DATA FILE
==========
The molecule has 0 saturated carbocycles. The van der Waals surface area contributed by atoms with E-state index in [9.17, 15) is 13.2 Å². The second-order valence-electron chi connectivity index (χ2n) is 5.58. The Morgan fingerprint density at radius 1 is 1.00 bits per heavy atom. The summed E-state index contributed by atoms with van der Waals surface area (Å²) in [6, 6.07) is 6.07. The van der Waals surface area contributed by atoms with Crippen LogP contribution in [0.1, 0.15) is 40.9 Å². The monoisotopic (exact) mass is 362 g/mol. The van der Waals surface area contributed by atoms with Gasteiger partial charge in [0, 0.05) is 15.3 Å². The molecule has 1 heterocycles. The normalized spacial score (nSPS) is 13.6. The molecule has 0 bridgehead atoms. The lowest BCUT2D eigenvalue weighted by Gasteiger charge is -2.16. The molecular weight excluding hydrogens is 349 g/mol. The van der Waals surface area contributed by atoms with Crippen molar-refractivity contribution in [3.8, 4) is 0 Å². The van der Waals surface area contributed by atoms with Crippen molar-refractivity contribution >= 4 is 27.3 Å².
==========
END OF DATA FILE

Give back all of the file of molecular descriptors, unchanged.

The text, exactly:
The molecule has 0 saturated carbocycles. The van der Waals surface area contributed by atoms with E-state index in [9.17, 15) is 13.2 Å². The second-order valence-electron chi connectivity index (χ2n) is 5.58. The Morgan fingerprint density at radius 1 is 1.00 bits per heavy atom. The summed E-state index contributed by atoms with van der Waals surface area (Å²) in [6, 6.07) is 6.07. The van der Waals surface area contributed by atoms with Crippen LogP contribution in [0.1, 0.15) is 40.9 Å². The monoisotopic (exact) mass is 362 g/mol. The van der Waals surface area contributed by atoms with Gasteiger partial charge in [0, 0.05) is 15.3 Å². The molecule has 1 heterocycles. The normalized spacial score (nSPS) is 13.6. The molecule has 0 bridgehead atoms. The lowest BCUT2D eigenvalue weighted by Gasteiger charge is -2.16. The molecular weight excluding hydrogens is 349 g/mol. The van der Waals surface area contributed by atoms with Crippen molar-refractivity contribution in [3.8, 4) is 0 Å². The van der Waals surface area contributed by atoms with Crippen molar-refractivity contribution >= 4 is 27.3 Å².